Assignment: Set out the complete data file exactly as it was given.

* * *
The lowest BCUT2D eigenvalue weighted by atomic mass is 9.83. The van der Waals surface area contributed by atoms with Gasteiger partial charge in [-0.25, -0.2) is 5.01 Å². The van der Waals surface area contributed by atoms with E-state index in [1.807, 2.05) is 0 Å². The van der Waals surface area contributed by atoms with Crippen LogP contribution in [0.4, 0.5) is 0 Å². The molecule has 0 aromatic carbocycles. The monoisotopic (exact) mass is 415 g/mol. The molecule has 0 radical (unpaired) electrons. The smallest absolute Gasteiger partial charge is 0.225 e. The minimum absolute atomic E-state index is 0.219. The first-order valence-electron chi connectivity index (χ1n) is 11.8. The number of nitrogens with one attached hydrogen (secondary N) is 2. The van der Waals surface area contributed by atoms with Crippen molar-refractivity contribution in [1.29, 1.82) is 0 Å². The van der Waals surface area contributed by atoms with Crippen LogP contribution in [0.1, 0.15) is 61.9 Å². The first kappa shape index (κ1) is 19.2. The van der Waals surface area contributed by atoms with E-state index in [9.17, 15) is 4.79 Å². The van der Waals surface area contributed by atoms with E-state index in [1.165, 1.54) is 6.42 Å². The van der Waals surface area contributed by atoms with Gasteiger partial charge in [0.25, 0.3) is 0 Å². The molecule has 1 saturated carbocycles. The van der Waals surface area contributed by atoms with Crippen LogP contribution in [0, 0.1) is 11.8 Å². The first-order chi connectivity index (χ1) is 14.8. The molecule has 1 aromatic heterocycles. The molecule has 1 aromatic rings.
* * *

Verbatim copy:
The lowest BCUT2D eigenvalue weighted by atomic mass is 9.83. The van der Waals surface area contributed by atoms with Gasteiger partial charge in [-0.25, -0.2) is 5.01 Å². The van der Waals surface area contributed by atoms with E-state index in [1.807, 2.05) is 0 Å². The van der Waals surface area contributed by atoms with Crippen LogP contribution in [0.4, 0.5) is 0 Å². The molecule has 0 aromatic carbocycles. The monoisotopic (exact) mass is 415 g/mol. The molecule has 0 radical (unpaired) electrons. The smallest absolute Gasteiger partial charge is 0.225 e. The minimum absolute atomic E-state index is 0.219. The first-order valence-electron chi connectivity index (χ1n) is 11.8. The number of nitrogens with one attached hydrogen (secondary N) is 2. The van der Waals surface area contributed by atoms with Crippen molar-refractivity contribution in [1.29, 1.82) is 0 Å². The van der Waals surface area contributed by atoms with Crippen LogP contribution in [0.1, 0.15) is 61.9 Å². The first kappa shape index (κ1) is 19.2. The van der Waals surface area contributed by atoms with E-state index in [9.17, 15) is 4.79 Å². The van der Waals surface area contributed by atoms with E-state index in [1.165, 1.54) is 6.42 Å². The van der Waals surface area contributed by atoms with Gasteiger partial charge in [0.25, 0.3) is 0 Å². The molecule has 1 saturated carbocycles. The van der Waals surface area contributed by atoms with Crippen LogP contribution in [0, 0.1) is 11.8 Å². The first-order chi connectivity index (χ1) is 14.8. The molecule has 1 aromatic heterocycles. The molecule has 1 aromatic rings.